Gates’ Transatlantic Tough Love for NATO

Secretary of Defense Robert Gates scored a bull’s eye in his recent policy assessment of Europe’s defense preparedness and moreover the Atlantic Alliance’s political willingness to carry the security burdens for the West.

Speaking bluntly in Brussels, Gates outlined what is a well-known but seldom openly stated truism; many members of the multinational military alliance neither have the defense capacity, nor the political will, to carry out the alliance’s assigned missions.

Though a well-known but seldom stated military mantra, it comes down to the United States and a handful of the other 28 NATO member states carrying the disproportionate amount of military spending and doing the “heavy lifting” for the alliance.

The remarks echo and recall memories of covering NATO in Brussels 30 years ago when the same complaints often surfaced about the unwillingness of many members to carry their fair share of the defense burden. The spirit of Joseph Luns, a former NATO secretary general, must have been smiling.

“True friends occasionally must speak bluntly with one another for the sake of those greater interests and values that bind us together,” Gates told an oft-skeptical audience.

NATO was founded as a defensive alliance during the early days of the Cold War to protect Western Europe from growing Soviet military threats.

Following the fall of communism in Eastern Europe, NATO expanded to include many former Soviet allies such as the Czech Republic, Hungary and Poland as well as the Baltic states. The alliance has expanded to 28 members.

NATO’s traditional mission focused on defending West Germany from a Soviet armored attack, and the north Atlantic, Baltic and North Sea from Russian subs. Times have happily changed but NATO’s mission has become murky.

In recent years, the alliance militarily morphed to mission operations in places ranging from Kosovo in the Balkans, to Afghanistan in Central Asia, to Libya in North Africa.

Afghanistan poses the biggest drain on NATO resources. Secretary Gates stated that when he became secretary of defense in 2006 there were 20,000 non-American troops from various NATO nations; today the figure is 40,000.

Still he stressed, “The mission has exposed significant shortcomings in NATO, in military capabilities, and in political will. Despite more than 2 million troops in uniform ? not counting the U.S. military ? NATO has struggled, at times desperately, to sustain a deployment of 25,000 to 40,000 troops, not just in boots on the ground, but in crucial support assets such as helicopters, transport aircraft, and intelligence.”

Addressing the Libyan mission authorized by the U.N. Security Council, he stated, “the mightiest military alliance in history is only 11 weeks into an operation against a poorly armed regime in a sparsely populated country, yet many allies are beginning to run short of munitions, requiring the U.S., once more, to make up the difference.”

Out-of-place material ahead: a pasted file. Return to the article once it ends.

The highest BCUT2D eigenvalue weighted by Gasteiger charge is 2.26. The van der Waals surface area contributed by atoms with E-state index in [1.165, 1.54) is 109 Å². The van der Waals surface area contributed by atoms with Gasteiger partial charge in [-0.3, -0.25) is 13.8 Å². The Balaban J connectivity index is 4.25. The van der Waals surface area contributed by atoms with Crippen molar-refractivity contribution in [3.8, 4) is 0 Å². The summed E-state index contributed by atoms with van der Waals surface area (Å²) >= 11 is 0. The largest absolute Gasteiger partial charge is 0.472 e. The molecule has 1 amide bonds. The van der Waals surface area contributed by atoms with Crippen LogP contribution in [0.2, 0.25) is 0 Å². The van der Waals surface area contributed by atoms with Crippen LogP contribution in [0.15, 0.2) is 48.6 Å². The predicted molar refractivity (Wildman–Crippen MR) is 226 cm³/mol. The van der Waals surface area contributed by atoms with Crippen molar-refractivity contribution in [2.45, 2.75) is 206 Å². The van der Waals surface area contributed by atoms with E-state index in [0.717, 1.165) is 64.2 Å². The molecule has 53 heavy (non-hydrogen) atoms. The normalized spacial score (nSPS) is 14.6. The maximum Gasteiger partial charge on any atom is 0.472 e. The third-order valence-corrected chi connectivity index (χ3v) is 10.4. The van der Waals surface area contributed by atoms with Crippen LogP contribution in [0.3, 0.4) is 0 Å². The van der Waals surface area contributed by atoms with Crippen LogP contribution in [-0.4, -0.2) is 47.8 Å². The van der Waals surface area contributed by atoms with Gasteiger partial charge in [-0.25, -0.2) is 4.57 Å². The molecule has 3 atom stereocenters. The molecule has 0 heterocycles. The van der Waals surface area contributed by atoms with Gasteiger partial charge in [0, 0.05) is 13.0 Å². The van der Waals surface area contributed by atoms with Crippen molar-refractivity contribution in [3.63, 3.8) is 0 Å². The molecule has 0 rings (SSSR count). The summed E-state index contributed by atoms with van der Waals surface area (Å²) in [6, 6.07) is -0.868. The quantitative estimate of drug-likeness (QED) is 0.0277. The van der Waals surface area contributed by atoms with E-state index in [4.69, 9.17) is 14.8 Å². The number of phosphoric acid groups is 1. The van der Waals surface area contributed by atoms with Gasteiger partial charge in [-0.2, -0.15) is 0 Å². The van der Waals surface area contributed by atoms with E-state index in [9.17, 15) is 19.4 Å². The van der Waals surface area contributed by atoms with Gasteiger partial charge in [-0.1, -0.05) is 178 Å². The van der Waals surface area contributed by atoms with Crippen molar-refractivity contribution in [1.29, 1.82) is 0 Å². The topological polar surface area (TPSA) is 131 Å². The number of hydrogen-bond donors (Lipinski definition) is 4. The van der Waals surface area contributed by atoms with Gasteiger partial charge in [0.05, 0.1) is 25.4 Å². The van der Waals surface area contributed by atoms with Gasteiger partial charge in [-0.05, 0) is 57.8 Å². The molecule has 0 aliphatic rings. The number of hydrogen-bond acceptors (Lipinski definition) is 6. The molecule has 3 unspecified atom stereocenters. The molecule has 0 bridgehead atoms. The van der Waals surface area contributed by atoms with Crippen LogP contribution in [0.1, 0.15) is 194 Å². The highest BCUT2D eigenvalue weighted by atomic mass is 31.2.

Significantly Secretary Gates warned, “In the past, I’ve worried openly about NATO turning into a two-tiered alliance: Between members who specialize in ‘soft’ humanitarian, development, peacekeeping, and talking tasks, and those conducting the ‘hard’ combat missions. Between those willing and able to pay the price and bear the burdens of alliance commitments and those who enjoy the benefits of NATO membership, but don’t want to share the risks and the costs. This is no longer a hypothetical worry. We are there today. And it is unacceptable.”

Tough words, tough love, and tough choices implicitly directed at major members such as Germany, Italy, Spain and some smaller states. He conceded, “Part of this predicament stems from a lack of will, much of it from a lack of resources in an era of austerity.”

Total European defense spending declined, by one estimate, by nearly 15 percent in the decade following the Sept. 11, 2001, attacks. Conversely, the U.S. share of NATO defense spending has risen to 75 percent.

“Today, just five of 28 allies, the U.S., the U.K., France, Greece, along with Albania, exceed the agreed 2 percent of GDP spending on defense,” he chided.

Gates lamented, “Regrettably, but realistically, this situation is highly unlikely to change.” He warned of Washington’s weariness; “Indeed, if current trends in the decline of European defense capabilities are not halted and reversed, future U.S. political leaders, those for whom the Cold War was not the formative experience that it was for me, may not consider the return on America’s investment in NATO worth the cost.”

Prophesying the “real possibility for a dim, if not dismal, future for the transatlantic alliance,” this very important speech by the outgoing defense secretary outlines a path which is possible, but not necessarily probable. Will prosperous but self-absorbed Euroland care?

John J. Metzler is a United Nations correspondent covering diplomatic and defense issues. He’s the author of “Transatlantic Divide; USA/Euroland Rift” (University Press, 2010). He can be reached at